[swift-evolution] Proposal: Allow explicit type parameter specification in generic function call

Dave Abrahams dabrahams at apple.com
Fri Dec 2 14:56:44 CST 2016

on Fri Dec 02 2016, Anton Zhilin <swift-evolution at swift.org> wrote:

> 2016-12-02 3:55 GMT+03:00 Ramiro Feria Purón <ramiro.feria.puron at gmail.com>:
>> *Unlike C++'s templates, a Swift's generic function is semantically a
>> single function.*
>> Anton, could you provide further insight on this?
> Basically, generic functions in Swift are implemented as functions taking
> an additional parameter -- witness table, which contains implementation of
> all functions in the protocol.
> For example, the following:
> func f<T: P>(a: T, b: T)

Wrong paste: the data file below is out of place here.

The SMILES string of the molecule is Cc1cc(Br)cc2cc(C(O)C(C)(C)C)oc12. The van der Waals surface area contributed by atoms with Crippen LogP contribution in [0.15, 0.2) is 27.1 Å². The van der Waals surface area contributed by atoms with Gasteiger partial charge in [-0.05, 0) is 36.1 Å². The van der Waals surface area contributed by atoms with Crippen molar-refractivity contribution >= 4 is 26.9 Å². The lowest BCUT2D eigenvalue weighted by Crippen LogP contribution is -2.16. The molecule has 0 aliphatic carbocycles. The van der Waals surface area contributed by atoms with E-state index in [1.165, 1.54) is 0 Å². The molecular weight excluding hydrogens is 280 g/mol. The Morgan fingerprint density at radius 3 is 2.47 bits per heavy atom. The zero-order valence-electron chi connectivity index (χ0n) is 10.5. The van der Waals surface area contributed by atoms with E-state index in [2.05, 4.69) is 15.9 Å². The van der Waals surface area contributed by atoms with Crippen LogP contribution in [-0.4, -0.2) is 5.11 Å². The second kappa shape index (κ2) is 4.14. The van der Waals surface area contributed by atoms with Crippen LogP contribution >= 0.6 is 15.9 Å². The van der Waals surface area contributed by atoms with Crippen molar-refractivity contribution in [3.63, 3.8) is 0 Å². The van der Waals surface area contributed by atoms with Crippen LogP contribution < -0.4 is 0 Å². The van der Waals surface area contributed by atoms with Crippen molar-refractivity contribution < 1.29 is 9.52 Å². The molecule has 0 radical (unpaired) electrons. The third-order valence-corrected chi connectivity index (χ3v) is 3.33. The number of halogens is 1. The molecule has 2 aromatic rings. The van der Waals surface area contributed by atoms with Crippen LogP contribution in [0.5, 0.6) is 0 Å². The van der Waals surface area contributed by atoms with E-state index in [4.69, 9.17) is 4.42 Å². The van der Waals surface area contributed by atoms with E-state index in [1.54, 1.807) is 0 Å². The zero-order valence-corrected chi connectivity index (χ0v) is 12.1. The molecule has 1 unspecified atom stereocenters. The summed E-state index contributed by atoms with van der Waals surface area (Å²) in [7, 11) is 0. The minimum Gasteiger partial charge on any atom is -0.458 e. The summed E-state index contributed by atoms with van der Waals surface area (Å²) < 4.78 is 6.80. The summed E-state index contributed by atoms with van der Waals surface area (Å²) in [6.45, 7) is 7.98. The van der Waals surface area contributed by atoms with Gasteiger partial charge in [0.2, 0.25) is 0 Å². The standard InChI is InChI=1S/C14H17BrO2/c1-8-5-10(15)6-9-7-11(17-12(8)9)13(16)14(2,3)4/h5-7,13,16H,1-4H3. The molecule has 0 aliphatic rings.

> Turns into something like:
> func f(a: Any, b: Any, witnessTableForT: UnsafePointer<_WitnessTable>)
> Returning to my cited phrase, Swift specializes generic types (with
> duplicated metadata; think C++ class specialization), but implements
> generic functions without using specialization. One can say that a generic
> type in Swift becomes a collection of distinct types, but a generic
> function remains a single function. So we can't view them equally, and
> current situation, where we can "explicitly specialize" types, but not
> functions, is not an inconsistency.
> I used word "semantically", because compiler can apply *specialization
> optimization* to a function, which is usually followed by inlining. But
> this optimization is guaranteed not to break the above assumptions.

But the fact that generics are implemented with witness tables is almost
entirely an implementation detail that doesn't poke through into the
programming model.  So it's hard to understand why you're stressing this
difference here.


More information about the swift-evolution mailing list